South Carolina fans watching Thursday night’s ACC men’s basketball game between North Carolina and Miami, Fla., might have noticed a familiar figure wearing a light blue shirt while sitting on the end of the Tar Heels’ bench.
No need for a double-take. That really was USC baseball coach Chad Holbrook.
But the UNC alumnus — who played and coached baseball in Chapel Hill from 1990 to 2008 — hasn’t switched teams again. He joined forces with his longtime friend and mentor, UNC basketball coach Roy Williams, as they continue their efforts to fight pediatric cancer.
Holbrook earned his spot on the bench as an unofficial coach for the game thanks to a $6,500 bid he made at the eighth Fast Break Against Cancer breakfast, a charity auction that Williams hosts annually during mid-October in the Dean Smith Center. It was held the same day basketball practice tipped off.
That bid came a few months after Williams bid $3,000 at the Reece Holbrook Win Anyway Foundation benefit to sit in Holbrook’s dugout this spring for a game yet to be determined. Holbrook’s 10-year-old son Reece was diagnosed with acute lymphoblastic leukemia when he was 2. After more than three-and-a-half years of treatment, Reece’s cancer went into remission five years ago, and Williams was instrumental in providing emotional and financial support for the Holbrook family.
Williams’ annual breakfast had even more poignancy after he had what turned out to be a benign tumor removed from his kidney in September. As for Holbrook, who grew up in a basketball environment as the son of former Gardner-Webb and Furman coach Eddie Holbrook, this opportunity to join the Tar Heels for a night represented something special.
“If you’re a North Carolina fan, you dream about the basketball program. You dream about either playing or coaching for that team,” he said. “I was the son of a basketball coach and grew up watching Coach (Dean) Smith’s teams and wondering what it would be like behind the scenes.”
Yet even his time at UNC, where his wife, Jennifer, served as the administrative assistant for Williams in the basketball office, didn’t allow the same proximity to the program that Thursday’s game did.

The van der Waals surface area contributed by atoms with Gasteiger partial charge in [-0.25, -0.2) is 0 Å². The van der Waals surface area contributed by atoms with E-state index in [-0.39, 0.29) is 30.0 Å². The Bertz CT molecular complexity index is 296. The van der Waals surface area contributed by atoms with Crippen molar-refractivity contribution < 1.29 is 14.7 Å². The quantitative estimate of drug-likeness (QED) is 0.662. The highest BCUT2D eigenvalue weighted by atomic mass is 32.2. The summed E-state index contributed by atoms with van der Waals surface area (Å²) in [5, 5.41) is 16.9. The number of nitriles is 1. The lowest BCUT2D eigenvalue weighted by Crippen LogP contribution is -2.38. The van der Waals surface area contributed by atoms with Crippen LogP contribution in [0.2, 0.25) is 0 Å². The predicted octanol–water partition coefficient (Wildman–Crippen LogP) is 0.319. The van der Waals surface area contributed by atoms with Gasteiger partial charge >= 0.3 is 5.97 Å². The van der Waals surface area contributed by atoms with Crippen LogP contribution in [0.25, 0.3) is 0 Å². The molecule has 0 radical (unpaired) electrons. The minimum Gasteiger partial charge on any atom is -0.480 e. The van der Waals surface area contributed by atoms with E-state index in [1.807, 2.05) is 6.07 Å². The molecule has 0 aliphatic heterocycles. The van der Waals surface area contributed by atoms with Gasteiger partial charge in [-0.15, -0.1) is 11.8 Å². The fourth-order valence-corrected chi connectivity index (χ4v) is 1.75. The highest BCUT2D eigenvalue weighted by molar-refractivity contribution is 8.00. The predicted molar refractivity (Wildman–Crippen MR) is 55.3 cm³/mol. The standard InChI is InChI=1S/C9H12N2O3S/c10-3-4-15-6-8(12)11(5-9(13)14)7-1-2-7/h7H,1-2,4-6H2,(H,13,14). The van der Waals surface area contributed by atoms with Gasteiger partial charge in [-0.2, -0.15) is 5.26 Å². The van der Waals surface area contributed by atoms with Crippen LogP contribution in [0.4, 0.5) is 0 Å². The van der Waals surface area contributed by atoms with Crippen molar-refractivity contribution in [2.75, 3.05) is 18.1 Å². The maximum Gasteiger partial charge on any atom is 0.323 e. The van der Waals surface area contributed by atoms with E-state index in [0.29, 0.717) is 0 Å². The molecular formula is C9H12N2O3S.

“I got to see the ins and outs that I never expected to see,” he said. “It was a great experience. I felt like a kid in a candy store all day. I felt like my 8-and-10-year-olds did on Christmas Day. That is one of the best things I’ve done.”
For a man who has coached in the College World Series six times, which included a pair of national titles with the Gamecocks, that says a lot. He got a big kick out of following the detailed game-day routine for the UNC coaches and players. That included witnessing the pregame speech, the halftime adjustments, and watching how Williams helped his players handle the disappointment after the game ended in a 68-59 Miami victory. Holbrook understands losing, but he realizes the stakes can be higher in basketball, which plays half as many games as baseball.
“Each game is magnified more. There isn’t a series, there’s just a game,” he said. “So after a tough loss, especially a home one, the raw emotion is much easier to see, not only from the players but the coaches, too. You see how much they care. You don’t realize how important the head coach is to the kids until you get to see some of the things I got to see last night.”
Holbrook also knows how superstitious Williams is, and he’s hoping his friend doesn’t view his presence on the bench in the loss as a bad sign. Williams also was wearing a new suit Thursday.
“He told me, ‘If we lose tonight, I’ll never wear this suit again,’ ” Holbrook said. “And I said, ‘Coach, make it just the suit’s fault and not my fault.’ ”
After the game, the loss was a little too fresh to assess blame.
“Last night wasn’t the time, but in June, he’ll say, ‘Yeah, you’re not sitting on my bench again,’ ” Holbrook said.
The USC coach still wouldn’t trade his experience despite the result. And although he didn’t call any timeouts, design any plays, or unleash any Frank Martin-like stare-downs on the officials, he did have the time of his life.
“It’s a great experience in college athletics, and I got to see it up close,” Holbrook said.